As employers are scrambling to reclassify employees from salaried to hourly (I’ll use these terms, though I know you all know that really means exempt and non-exempt from the FLSA’s overtime and minimum wage requirements), many are going to be dealing with the aftermath of angry employees. Why? For the most part, tracking time and the perception they are no longer professional and trusted to just get the job done and because now they have another burden. As one who has to track every minute of billable work, I can certainly appreciate that feeling of dread in recording time worked! In fact, many attorneys leave private practice to go in-house, with not having to record time as a main decision factor. I get it! So, what’s an employer to do? Well…the Department of Labor has clarified with its new overtime rules that there are many ways to meet the employers’ record keeping burden with respect to an hourly employee’s time worked. Fun fact: employees don’t actually have to punch a clock or record every coming and going (though I still think it’s a better practice). Second fun fact: I took the picture of the DOL yesterday as I was visiting our Nation’s Capitol! Talk about wage and hour geeking it out right? Anyway, I digress. How can employer’s track hourly employee’s time?
Punch a Clock.
First, certainly, an employee may be instruced to punch a clock. Back when I was working at my first job in the 1990’s at Iowa Book, a student bookstore at the University of Iowa, we literally punched a clock with a time card, similar to this one in the picture. However, now with the Internet and electronic devices, there are many fingerprint scanners, key cards, and mobile device apps or telephone call-in systems for employers to utilize. Even the DOL provides an app for tracking employees” time! Still, each of these actions burden the employee, and so yes, there is going to be some unhappiness no matter the method. Don’t fall prey to this unhappiness – it is the law, and something employers and employees can’t agree on (or contract out of). Let me be clear – and employee cannot “agree” out of any rights (or employer responsibilities) under the FLSA.
Agree on a Default Schedule & Deviations Therefrom.
Second, for employees who work a normal, say 8 – 5 schedule, the employer and employee can agree to a “default schedule” that reflects the employee’s daily and weekly hours; in this instance, the employee needs to only indicate when he or she deiated from that set schedule. In that case, the employer must record the changes to the hours worked. A word of caution, however, this method requires great trust in the employee, that he or she will actually notify the employer when hours are worked – or not worked – outside of of the set schedule. If, for example, the employee does not notify the employer of the changed hours, the employer is still on the hook to pay for those hours. So, if the employee gets terminated, for example a year later, it would not be unheard of for that employee to then argue she or he had to work those hours “off the clock” or was “not allowed” to deviate, or was “forced to”. See where I’m going with this? Simply, this great idea of the DOL does have some exposure if not very well watched over. Don’t forget, at the end of the day, the EMPLOYER is always responsible for recording the employee’s accurate hours worked. This is why you’ll get a record keeping claim with any claim for lost wages.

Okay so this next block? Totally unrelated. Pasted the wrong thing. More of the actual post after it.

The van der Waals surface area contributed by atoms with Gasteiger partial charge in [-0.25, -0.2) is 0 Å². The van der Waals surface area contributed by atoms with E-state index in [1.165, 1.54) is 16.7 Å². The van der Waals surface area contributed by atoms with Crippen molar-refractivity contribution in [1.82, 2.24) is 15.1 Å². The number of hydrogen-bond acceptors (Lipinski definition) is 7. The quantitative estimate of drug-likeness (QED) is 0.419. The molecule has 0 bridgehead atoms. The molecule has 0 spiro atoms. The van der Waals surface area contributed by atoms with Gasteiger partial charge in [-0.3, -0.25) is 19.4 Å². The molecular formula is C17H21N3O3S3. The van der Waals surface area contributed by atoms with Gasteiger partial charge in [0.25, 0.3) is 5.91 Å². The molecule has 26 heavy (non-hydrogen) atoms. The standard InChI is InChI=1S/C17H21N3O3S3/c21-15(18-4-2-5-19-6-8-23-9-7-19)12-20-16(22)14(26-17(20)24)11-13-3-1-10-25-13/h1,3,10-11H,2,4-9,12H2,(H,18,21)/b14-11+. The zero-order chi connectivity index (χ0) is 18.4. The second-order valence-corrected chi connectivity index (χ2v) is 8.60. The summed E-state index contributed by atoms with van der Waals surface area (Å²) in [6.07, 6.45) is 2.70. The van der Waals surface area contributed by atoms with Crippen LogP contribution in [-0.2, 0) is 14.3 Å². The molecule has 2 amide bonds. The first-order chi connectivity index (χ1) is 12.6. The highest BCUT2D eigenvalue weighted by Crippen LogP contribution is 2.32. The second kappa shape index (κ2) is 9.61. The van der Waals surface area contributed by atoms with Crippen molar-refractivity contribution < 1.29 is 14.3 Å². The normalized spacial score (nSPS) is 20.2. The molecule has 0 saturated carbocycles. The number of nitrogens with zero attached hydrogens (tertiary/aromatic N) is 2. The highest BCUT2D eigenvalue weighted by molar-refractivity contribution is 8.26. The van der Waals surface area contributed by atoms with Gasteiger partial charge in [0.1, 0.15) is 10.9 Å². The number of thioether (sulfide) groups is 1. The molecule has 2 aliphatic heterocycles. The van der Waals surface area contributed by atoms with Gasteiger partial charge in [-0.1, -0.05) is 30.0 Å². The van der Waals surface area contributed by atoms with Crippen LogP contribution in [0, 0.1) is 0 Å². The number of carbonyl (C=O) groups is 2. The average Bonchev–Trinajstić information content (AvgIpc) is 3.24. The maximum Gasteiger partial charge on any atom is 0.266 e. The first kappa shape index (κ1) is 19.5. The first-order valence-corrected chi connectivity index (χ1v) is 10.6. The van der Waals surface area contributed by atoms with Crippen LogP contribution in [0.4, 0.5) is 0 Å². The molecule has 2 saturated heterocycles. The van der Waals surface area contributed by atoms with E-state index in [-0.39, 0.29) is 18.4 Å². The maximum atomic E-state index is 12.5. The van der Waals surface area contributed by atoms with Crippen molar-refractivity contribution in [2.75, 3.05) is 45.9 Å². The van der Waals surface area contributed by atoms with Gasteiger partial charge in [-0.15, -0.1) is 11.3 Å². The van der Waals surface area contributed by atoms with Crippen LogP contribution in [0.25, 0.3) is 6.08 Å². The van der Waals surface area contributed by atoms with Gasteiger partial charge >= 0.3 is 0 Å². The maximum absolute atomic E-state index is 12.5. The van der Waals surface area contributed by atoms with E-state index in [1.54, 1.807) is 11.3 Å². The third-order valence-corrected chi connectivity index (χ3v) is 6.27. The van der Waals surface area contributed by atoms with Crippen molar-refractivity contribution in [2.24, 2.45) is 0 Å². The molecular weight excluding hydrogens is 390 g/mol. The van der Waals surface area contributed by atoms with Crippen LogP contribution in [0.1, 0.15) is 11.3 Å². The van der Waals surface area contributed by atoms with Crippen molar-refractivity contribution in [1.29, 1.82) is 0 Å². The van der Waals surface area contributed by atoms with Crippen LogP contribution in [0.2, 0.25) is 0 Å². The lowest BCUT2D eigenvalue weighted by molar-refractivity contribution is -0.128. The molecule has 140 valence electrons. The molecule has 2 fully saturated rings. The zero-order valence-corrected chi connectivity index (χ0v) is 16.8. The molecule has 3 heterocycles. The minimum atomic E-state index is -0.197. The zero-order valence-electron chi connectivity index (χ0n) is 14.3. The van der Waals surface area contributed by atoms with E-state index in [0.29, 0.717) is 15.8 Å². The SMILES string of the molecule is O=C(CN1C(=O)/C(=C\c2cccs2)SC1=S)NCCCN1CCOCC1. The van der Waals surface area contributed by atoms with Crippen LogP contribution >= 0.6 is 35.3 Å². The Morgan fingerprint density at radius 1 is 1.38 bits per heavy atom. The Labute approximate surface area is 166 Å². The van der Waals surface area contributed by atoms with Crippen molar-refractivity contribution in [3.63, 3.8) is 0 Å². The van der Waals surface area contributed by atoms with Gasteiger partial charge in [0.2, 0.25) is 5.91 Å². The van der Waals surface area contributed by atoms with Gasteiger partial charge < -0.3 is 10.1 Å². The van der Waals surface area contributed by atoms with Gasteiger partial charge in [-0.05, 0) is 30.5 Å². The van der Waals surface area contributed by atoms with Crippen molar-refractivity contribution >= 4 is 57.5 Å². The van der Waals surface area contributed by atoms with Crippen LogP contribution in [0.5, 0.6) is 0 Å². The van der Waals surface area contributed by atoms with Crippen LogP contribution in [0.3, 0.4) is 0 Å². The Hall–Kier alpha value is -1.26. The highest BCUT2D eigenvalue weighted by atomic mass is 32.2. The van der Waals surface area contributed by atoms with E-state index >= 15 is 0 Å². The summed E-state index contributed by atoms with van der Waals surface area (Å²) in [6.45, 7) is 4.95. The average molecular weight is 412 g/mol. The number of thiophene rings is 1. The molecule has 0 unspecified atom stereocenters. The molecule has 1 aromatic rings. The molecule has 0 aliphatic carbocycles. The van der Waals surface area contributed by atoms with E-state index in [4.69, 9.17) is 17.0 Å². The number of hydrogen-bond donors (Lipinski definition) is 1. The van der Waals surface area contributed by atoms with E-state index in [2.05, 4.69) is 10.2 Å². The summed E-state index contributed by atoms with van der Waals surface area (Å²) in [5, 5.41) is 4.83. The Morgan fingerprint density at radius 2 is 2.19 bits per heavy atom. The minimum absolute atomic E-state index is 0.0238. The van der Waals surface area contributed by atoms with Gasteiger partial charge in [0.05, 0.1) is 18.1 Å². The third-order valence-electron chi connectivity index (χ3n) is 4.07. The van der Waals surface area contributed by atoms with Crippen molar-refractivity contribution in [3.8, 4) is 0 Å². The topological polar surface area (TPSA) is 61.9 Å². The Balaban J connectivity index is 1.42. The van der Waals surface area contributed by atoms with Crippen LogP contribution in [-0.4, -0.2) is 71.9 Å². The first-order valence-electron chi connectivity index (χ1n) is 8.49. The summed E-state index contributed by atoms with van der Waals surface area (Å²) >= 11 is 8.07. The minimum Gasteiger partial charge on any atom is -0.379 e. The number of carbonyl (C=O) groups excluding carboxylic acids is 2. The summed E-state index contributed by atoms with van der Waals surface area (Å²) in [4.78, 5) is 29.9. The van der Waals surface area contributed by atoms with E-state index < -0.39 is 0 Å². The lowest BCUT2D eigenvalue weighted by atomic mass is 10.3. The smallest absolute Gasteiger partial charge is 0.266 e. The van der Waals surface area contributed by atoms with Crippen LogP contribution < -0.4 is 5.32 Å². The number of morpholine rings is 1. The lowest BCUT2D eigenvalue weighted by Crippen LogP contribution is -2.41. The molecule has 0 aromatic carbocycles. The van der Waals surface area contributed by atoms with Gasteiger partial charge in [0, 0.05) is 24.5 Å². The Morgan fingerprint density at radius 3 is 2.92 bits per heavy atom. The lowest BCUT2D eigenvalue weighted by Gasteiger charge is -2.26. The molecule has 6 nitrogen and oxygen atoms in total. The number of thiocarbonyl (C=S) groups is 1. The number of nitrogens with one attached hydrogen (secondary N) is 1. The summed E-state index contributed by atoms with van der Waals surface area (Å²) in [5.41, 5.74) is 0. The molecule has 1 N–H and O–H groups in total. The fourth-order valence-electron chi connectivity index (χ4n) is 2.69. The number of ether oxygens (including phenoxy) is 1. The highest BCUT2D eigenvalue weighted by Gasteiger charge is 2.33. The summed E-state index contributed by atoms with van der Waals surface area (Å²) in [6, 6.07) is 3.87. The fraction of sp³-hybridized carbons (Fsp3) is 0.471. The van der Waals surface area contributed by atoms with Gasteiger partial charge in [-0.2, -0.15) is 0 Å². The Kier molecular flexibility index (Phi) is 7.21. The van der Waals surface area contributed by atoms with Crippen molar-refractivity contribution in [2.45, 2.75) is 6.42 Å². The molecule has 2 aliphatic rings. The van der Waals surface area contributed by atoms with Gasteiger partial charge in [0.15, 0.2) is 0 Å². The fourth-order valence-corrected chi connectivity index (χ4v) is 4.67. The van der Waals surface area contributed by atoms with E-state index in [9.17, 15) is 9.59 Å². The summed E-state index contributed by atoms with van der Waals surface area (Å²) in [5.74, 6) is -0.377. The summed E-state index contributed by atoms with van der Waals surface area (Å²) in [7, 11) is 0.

Employee Self-Reports Daily Time By End of Pay Period.
A third way to record hours is related to employees who work a flexible schedule. In this case, the DOL notes in its guidance that the employer must keep an “accurate record” of the daily hours worked. Thus, The DOL states:
an employer could allow an employee to just provide the total number of hours she worked each day, including the number of overtime hours, by the end of each pay period.”
Again, while this is an acceptable method, see Fact Sheet 21: Recordkeeping Requirements under the FLSA, the same caution as in the second example above. Any time the employee does not have to punch a clock of some sort (electronic or otherwise), the employer has some level of additional exposure.
For all of these options, employers should keep in mind that these newly reclassified employees (hourly from salaried) will also experience issues with breaks, lunchtime, travel time and the like. Simply they may be used to longer lunches, walks during the day and other daily flexibility, while perhaps starting the day sooner or staying later. Certainly, employers will want to have conversations and training with these newly reclassified employees, so they clearly understand the expectations and how to record the hours worked. Further, be sure they are familiar with your hourly timekeeping policy in your employee handbook – and treat all employees the same who are in the same classification. In other words, no special treatment; an hourly employee is an hourly employee. Thankfully, this year, you can certainly pass the blame onto the DOL!